Hi. This is Sungho Lee.
I’ve tested three simple models.
These models consist of the upper crust (20 km), the lower crust (10 km) and mantle (370 km) and
have 2000 km * 2000 km * 400 km (just a box model).
These models are governed by a viscoplastic material model (dislocation only).
I’ve imposed inward velocity (1 cm) on the left and right boundaries and the other one is vice versa (outward 1 cm on left and right). Top surface is a just free surface boundary. The remaining boundaries are free slip.
The third one is free slip boundaries to all sides except to top (just doing nothing…).
I performed these three models using ASPECT in instantaneous.
Before doing my numerically simple experiment, I thought inward velocity induces compression comparing to the third one.
The result of the inward velocity model shows sxx(1.91E8 Pa), (3.88E8 Pa), szz(5.01E Pa), and pressure (3.88E8 Pa) but the third one shows sxx=syy=szz=P (2.74E8 Pa) at 10 km depth.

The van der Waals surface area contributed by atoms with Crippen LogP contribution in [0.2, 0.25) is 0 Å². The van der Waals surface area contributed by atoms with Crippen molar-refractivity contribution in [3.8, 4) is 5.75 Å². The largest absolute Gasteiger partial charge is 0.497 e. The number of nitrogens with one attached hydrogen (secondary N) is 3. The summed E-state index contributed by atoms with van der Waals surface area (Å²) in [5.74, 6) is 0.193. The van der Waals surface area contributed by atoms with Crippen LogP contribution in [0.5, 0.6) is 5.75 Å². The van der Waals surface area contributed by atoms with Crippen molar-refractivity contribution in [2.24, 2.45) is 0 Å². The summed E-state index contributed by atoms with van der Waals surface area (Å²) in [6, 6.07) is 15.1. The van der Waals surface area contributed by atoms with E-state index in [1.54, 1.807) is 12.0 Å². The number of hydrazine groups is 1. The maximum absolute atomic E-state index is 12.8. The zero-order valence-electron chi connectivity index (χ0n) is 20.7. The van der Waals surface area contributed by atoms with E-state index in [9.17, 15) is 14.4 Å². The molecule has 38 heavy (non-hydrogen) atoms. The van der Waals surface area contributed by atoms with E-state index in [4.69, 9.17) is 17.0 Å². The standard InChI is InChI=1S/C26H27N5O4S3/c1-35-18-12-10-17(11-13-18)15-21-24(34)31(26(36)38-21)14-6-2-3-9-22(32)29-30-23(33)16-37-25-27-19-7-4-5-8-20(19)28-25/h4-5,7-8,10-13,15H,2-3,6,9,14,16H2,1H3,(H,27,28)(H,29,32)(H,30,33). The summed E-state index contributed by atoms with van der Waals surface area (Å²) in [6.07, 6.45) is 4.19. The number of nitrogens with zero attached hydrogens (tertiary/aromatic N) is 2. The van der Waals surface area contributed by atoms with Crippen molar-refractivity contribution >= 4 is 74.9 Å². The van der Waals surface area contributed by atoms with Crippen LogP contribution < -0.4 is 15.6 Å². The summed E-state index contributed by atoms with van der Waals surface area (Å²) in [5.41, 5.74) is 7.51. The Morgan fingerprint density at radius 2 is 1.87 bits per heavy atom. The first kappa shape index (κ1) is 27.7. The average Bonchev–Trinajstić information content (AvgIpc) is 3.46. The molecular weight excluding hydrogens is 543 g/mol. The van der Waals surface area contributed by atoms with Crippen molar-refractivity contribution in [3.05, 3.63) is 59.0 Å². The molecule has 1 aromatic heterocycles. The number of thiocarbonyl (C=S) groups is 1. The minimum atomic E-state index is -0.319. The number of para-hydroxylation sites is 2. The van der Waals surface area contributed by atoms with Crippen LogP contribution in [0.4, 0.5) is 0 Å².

It means that inward velocity increases pressure but makes normal fault stress regime (szz > syy > sxx).
One the other hand, outward velocity decrease pressure but makes reverse fault stress regime (sxx > syy > szz).
These results are the complete opposite result I thought.
But one more interesting thing is that the free surface boundary is working well.
1 cm inward velocity induces 0.4 cm vertical displacement on top and 1 cm outward velocity induces.
0.4 cm in the vertical direction is the exact value as a volume displacement in incompressible.
Any comments would be really helpful